NSW Attorney-General Michael Daley has resisted calls from MPs to free Kathleen, 55, immediately from prison after the state’s top prosecutor conceded new evidence had created reasonable doubt about her convictions over the deaths of her children, according to a report in the Sydney Morning Herald. She has served 20 years of a minimum 25-year prison sentence.
The NSW Director of Public Prosecutions, Sally Dowling, SC, and a team of counsel assisting the inquiry into Folbigg’s convictions agreed last month it was open to the head of the inquiry, former NSW chief justice Tom Bathurst, KC, to find there is reasonable doubt about her convictions.
Daley has the power, independent of the inquiry, to recommend that the governor grant Folbigg either a pardon, paving the way for her unconditional release from prison, or conditional release on parole pending the inquiry’s final report.
Upper house Greens MP Sue Higginson, a public interest lawyer and experienced litigator, told parliament on Wednesday, May 31, 2023, that a landmark inquiry into Folbigg’s convictions over the deaths of her four young children had heard a “mountain of evidence”, not presented at her 2003 trial, that her children might have died of natural causes.
But NSW Treasurer Daniel Mookhey, representing Daley and the Minns government in the upper house, said it would not be prudent for Daley to make a decision before the inquiry’s findings and there were “significant evidentiary complexities” in the case.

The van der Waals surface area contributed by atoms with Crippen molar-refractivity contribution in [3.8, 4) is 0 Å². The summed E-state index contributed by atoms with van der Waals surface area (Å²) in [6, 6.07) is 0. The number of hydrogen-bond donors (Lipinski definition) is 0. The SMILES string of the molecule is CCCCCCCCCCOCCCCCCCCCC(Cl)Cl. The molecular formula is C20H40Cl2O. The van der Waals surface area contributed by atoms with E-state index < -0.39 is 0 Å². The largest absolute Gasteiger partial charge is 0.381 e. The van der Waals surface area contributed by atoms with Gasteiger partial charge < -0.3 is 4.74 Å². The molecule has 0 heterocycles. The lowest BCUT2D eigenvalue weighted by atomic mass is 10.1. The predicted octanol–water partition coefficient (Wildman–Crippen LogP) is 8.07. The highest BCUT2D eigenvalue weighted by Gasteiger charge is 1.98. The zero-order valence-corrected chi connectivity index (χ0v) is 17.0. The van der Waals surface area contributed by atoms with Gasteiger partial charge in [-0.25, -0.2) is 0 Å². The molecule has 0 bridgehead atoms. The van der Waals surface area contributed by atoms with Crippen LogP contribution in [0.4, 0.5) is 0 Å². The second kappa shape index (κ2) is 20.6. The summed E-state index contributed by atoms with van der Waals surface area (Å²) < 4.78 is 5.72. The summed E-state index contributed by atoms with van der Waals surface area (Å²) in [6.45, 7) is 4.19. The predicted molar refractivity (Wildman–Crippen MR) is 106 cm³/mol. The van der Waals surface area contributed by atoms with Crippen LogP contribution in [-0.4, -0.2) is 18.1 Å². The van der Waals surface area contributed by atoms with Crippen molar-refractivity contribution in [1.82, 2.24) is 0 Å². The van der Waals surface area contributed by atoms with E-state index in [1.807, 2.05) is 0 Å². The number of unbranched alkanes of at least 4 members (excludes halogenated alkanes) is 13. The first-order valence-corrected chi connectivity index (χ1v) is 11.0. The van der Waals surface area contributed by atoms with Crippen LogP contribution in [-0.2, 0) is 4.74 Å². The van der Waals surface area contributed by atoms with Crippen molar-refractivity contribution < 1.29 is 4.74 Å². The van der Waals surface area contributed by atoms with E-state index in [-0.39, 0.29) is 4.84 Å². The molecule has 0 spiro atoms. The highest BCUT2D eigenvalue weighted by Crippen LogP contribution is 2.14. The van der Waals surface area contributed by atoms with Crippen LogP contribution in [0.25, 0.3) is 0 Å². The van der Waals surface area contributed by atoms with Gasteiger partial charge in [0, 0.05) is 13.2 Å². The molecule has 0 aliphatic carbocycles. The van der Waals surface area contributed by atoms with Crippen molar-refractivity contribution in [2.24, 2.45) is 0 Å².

“The government, however, acknowledges that there is urgency,” Mookhey said.
The inquiry has concluded hearings and Bathurst is working on his final report to the governor.
This decision by the NSW Attorney-General is in line with Australia’s shameful track record.
“There will always be wrongful convictions, writes our reader Peter Gill in a comment on our pages. “The important thing is to accept that errors happen, and to try to rectify the wrongful convictions. This is where Australia has big problems. To give an example, USA since 1989 has had 3,323 exonerations of wrongfully convicted people, ref https://www.law.umich.edu/special/exoneration/Pages/about.aspx. It’s not a direct comparison, but I’m fairly sure that NSW this century has had no wrongfully convicted person freed from jail by exoneration from a major crime after losing their trial and first appeal. Zero – not directly comparably to 3,323, I admit. If the motion in NSW Parliament today had succeeded, Kathleen Folbigg would have become the first such exonerated person in NSW in the last 25 years, but – surprise, surprise – it failed. The brick wall that prevents the rectification of wrongfully convicted people in NSW will have to wait until another day before it opens.”